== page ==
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Forgotten Italian May Be Phone's Inventor

Although the U.S. House declared that Bell ripped off Antonio Meucci, his countrymen have done little to champion his cause.

October 20, 2002|Frances D'emilio | Associated Press Writer

ROME — Italians are a people who love to talk, so they find it natural that the inventor of the telephone was one of their own.

What, you say, Alexander Graham Bell was Italian?

No. But, for Italians, the Scotsman is not the inventor of the telephone. Italian textbooks have long taught that Antonio Meucci, a Florentine immigrant in New York, invented the phone while Bell got the credit.

Now, nearly 113 years after Meucci died a virtual pauper on New York City's Staten Island, there's some vindication for him.

In June, the U.S. House of Representatives declared that, essentially, the Italian was ripped off by the Scotsman.

The congressional resolution was sponsored by Rep. Vito Fossella, an Italian American from Staten Island, and backed by Italian American organizations.

In the ponderous language of government, the declaration sums up Meucci's hard-luck history:

"Whereas Meucci never learned English well enough to navigate the complex American business community ... whereas Meucci was unable to raise sufficient funds to pay his way through the patent application process ... whereas on Jan. 13, 1887, the government of the United States moved to annul the patent issued to Bell on the grounds of fraud and misrepresentation ... whereas Meucci died in October 1889, the Bell patent expired in January 1893, and the case was discontinued as moot ...."

Given all the bad breaks, lawmakers concluded that "the life and achievements of Antonio Meucci should be recognized, and his work in the invention of the telephone should be acknowledged."

Of course, there was dissent. A little later in June, Canada's House of Commons passed a motion recognizing Bell as the telephone's inventor. Bell, who had come to Ontario with his parents while a young man, died in 1922 in Nova Scotia, where he had a summer home.

Then, the flurry of patriotic coverage in Italy was over.

The truth is, textbooks and encyclopedias aside, Italians have done little to champion the cause of Meucci, who emptied out his heart and his pockets for his countrymen.

Take a look at how Rome's Historic Museum of Post and Telecommunications treats this native son who didn't make good.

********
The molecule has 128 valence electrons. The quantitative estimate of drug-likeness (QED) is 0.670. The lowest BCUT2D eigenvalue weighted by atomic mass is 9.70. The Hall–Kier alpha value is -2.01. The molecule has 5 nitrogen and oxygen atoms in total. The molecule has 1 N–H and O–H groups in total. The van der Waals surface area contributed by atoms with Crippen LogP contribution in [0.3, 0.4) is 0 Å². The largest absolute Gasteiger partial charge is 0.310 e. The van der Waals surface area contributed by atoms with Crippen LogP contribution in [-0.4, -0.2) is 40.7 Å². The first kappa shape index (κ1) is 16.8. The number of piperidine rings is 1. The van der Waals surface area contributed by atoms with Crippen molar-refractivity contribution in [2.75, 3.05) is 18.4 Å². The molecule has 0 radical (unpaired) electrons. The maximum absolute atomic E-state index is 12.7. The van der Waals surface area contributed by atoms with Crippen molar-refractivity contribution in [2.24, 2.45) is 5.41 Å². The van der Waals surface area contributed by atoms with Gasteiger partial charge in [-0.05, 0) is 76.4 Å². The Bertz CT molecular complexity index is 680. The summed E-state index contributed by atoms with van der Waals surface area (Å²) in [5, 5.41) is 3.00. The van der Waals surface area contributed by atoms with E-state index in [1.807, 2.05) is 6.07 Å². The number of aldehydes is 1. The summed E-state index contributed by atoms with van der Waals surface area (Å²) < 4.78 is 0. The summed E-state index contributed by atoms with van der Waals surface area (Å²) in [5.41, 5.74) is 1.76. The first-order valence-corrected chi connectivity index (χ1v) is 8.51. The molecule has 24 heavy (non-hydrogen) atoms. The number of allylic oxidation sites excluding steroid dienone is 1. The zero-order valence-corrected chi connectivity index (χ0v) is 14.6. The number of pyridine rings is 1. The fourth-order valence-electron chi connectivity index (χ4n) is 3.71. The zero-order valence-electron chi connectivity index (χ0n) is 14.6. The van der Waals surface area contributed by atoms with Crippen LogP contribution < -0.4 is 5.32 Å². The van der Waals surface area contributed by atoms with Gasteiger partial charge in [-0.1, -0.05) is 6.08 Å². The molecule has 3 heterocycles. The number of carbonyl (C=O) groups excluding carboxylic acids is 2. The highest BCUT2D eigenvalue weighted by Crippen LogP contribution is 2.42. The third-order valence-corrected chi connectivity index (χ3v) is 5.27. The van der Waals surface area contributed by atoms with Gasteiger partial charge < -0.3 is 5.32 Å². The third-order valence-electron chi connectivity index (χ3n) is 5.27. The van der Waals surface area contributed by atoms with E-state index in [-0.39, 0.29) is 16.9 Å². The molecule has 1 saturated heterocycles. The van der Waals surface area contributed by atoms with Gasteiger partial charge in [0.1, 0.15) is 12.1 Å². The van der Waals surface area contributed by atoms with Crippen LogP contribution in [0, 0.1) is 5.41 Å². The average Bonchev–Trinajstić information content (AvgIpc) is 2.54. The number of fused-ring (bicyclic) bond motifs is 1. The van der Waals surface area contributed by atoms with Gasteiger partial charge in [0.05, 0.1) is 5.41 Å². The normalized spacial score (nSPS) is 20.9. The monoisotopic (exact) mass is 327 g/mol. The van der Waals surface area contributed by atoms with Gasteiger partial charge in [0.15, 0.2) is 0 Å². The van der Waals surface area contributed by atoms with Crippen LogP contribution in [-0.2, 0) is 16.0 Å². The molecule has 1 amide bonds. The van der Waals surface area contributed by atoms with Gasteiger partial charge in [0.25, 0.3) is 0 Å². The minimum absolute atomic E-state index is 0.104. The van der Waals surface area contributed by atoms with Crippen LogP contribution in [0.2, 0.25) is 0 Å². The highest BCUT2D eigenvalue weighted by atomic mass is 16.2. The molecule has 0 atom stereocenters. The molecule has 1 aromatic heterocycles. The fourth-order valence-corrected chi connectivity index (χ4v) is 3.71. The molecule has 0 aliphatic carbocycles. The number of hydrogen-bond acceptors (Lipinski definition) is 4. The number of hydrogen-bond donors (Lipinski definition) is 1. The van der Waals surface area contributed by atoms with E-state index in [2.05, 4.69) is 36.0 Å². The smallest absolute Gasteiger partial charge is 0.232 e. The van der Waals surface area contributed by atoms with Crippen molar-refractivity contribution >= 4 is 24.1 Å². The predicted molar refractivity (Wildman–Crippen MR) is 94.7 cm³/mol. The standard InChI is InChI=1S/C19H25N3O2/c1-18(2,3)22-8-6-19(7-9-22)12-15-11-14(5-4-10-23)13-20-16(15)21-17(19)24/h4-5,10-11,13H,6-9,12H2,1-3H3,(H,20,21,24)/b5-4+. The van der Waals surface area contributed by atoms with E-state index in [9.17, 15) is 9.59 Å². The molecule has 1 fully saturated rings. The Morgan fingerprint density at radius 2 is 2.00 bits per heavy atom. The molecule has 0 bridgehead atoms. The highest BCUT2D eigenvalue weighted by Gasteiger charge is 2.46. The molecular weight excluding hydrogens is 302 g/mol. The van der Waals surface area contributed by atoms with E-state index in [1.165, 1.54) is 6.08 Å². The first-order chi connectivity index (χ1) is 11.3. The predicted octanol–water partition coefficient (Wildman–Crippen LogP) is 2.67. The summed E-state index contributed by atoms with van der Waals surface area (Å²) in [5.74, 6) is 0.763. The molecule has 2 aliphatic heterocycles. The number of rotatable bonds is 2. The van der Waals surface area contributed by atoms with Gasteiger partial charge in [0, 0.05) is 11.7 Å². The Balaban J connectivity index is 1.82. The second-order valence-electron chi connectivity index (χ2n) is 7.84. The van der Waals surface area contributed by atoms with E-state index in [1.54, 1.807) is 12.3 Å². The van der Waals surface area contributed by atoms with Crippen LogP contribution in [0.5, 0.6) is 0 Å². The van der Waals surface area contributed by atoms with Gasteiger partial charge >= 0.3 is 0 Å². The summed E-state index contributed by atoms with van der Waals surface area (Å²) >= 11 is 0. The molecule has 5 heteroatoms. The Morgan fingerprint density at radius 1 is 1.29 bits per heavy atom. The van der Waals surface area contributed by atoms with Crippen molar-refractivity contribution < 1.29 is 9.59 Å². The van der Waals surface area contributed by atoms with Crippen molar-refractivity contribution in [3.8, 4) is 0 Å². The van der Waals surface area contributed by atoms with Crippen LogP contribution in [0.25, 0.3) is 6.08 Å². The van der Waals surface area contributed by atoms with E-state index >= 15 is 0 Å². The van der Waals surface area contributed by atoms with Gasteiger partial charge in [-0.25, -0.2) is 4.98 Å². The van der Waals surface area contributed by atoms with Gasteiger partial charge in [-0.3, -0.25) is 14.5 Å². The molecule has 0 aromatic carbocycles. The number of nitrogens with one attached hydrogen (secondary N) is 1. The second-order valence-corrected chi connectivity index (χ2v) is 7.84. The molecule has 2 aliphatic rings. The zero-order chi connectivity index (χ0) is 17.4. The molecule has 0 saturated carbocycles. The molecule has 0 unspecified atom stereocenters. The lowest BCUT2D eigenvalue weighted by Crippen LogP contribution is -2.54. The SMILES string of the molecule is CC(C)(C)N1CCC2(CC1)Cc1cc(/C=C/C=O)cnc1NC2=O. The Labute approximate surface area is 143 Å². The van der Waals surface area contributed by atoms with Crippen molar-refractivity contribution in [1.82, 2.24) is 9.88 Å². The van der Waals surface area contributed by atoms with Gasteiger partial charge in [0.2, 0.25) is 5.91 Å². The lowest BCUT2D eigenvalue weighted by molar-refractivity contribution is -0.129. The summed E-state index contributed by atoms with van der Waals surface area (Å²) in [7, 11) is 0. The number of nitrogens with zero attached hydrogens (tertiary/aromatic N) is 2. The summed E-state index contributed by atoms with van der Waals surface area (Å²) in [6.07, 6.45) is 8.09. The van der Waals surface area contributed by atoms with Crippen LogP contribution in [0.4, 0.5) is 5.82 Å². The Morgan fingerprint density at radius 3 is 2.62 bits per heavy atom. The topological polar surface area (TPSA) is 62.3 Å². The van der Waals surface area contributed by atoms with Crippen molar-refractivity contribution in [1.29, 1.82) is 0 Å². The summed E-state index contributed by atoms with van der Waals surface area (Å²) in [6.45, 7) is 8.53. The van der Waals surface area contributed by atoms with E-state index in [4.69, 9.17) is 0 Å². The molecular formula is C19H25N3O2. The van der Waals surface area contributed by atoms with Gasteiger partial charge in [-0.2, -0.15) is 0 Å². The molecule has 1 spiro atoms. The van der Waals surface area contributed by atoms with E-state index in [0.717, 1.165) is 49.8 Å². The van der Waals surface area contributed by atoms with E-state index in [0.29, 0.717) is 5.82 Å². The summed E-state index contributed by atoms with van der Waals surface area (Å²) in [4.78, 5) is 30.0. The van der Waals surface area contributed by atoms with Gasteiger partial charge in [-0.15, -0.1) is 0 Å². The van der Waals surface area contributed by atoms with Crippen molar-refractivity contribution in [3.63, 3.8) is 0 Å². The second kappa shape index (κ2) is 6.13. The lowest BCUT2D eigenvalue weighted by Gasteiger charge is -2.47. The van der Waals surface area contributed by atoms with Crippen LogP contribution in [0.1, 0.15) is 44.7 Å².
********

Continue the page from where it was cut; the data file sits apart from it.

One recent rainy morning, the steps of a sole visitor echoed noisily through room after room, past the bust of Guglielmo Marconi, the Italian who won a Nobel for physics for his pioneering work in wireless telegraphy, past the telephone used by dictator Benito Mussolini in his headquarters in the heart of Rome.

The Meucci display was easy to miss. Among the items were reproductions of two primitive wooden telephone models made by the inventor, two letters he wrote from Staten Island lamenting that he was reduced to living on charity, and a cheap-looking ceramic plaque from one Carlo Meucci complaining how badly life treated his father.

By the time the visitor left, the exhibition was even thinner. It was pointed out to museum officials that Meucci was thought to have had no recognized offspring, and a call to the museum's recently retired director got the word that there has been a rash of Meucci heir impostors. The plaque was removed.

The museum's new director, Barbara Desimio, said that although "local pride" largely figures in Italians giving credit to Meucci, the record shows that Italy, in practice, championed Bell.

In 1878, when the telephone made its first appearance in Italy, in the presence of the royal family, two Bell receivers were used. A year earlier, two Italian brothers from Milan, using Bell's patent, produced Italy's first telephone device.

"Even in Italy, as in the rest of the civilized world, the name Bell became famous, while the name of an Italian, Antonio Meucci, remained unknown," Desimio said.

So much for a man who, in his cottage on Staten Island, hosted Italian patriots like Giuseppe Garibaldi as they struggled to make a nation out of a homeland that for centuries was cut up into fiefdoms by popes and warlords.

Meucci was largely forgotten here until Marconi, during Mussolini's Fascist drive to glorify Italian achievements, battled to win some glory for his compatriot.

Marconi didn't make much headway, judging by a 1954 letter in the museum's files. The letter advises another museum in Italy to be cautious in putting together any exhibition on Meucci because what was known about the patent battle was "still obscure" and "the Bell Co. could raise objections" if the show wasn't properly documented.

A little over a decade ago, an electronics engineer in Turin, about to retire from Italy's state telecommunications company, took up the challenge of properly documenting Meucci's story.

Basilio Catania recalled how he was immediately struck by something as he started reading what he could find on Meucci.

"Everyone's judgments of him were diametrically opposed," Catania said in a telephone interview from his home.

"Some said he was a charlatan, that he did little more than duplicate the old kids' game of stringing two boxes together. Others said he was a genius who was ripped off."

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